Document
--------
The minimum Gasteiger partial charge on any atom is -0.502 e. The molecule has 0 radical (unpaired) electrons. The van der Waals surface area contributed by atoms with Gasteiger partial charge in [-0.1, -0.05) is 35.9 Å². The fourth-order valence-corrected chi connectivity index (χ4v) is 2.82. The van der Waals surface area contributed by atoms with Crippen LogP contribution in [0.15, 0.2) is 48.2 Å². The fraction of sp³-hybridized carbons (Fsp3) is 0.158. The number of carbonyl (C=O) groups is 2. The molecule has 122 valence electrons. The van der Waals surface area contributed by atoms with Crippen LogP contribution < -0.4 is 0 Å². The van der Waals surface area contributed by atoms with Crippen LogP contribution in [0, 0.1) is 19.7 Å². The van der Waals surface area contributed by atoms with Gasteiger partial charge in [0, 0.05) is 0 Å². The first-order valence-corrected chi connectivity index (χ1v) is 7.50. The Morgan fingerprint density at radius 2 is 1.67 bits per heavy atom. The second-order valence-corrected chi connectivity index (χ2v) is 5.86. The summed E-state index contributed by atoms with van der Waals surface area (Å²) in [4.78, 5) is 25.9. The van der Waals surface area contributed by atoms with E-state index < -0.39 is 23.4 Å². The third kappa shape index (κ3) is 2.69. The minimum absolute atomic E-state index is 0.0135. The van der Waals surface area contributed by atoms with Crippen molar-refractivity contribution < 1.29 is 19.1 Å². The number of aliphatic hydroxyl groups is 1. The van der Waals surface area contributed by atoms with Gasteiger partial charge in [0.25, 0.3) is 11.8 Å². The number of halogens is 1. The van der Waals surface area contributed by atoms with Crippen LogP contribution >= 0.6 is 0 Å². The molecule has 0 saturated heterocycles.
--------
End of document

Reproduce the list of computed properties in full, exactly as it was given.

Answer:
The minimum Gasteiger partial charge on any atom is -0.502 e. The molecule has 0 radical (unpaired) electrons. The van der Waals surface area contributed by atoms with Gasteiger partial charge in [-0.1, -0.05) is 35.9 Å². The fourth-order valence-corrected chi connectivity index (χ4v) is 2.82. The van der Waals surface area contributed by atoms with Crippen LogP contribution in [0.15, 0.2) is 48.2 Å². The fraction of sp³-hybridized carbons (Fsp3) is 0.158. The number of carbonyl (C=O) groups is 2. The molecule has 122 valence electrons. The van der Waals surface area contributed by atoms with Crippen LogP contribution < -0.4 is 0 Å². The van der Waals surface area contributed by atoms with Crippen LogP contribution in [0, 0.1) is 19.7 Å². The van der Waals surface area contributed by atoms with Gasteiger partial charge in [0, 0.05) is 0 Å². The first-order valence-corrected chi connectivity index (χ1v) is 7.50. The Morgan fingerprint density at radius 2 is 1.67 bits per heavy atom. The second-order valence-corrected chi connectivity index (χ2v) is 5.86. The summed E-state index contributed by atoms with van der Waals surface area (Å²) in [4.78, 5) is 25.9. The van der Waals surface area contributed by atoms with E-state index < -0.39 is 23.4 Å². The third kappa shape index (κ3) is 2.69. The minimum absolute atomic E-state index is 0.0135. The van der Waals surface area contributed by atoms with Crippen molar-refractivity contribution < 1.29 is 19.1 Å². The number of aliphatic hydroxyl groups is 1. The van der Waals surface area contributed by atoms with Gasteiger partial charge in [0.25, 0.3) is 11.8 Å². The number of halogens is 1. The van der Waals surface area contributed by atoms with Crippen LogP contribution >= 0.6 is 0 Å². The molecule has 0 saturated heterocycles.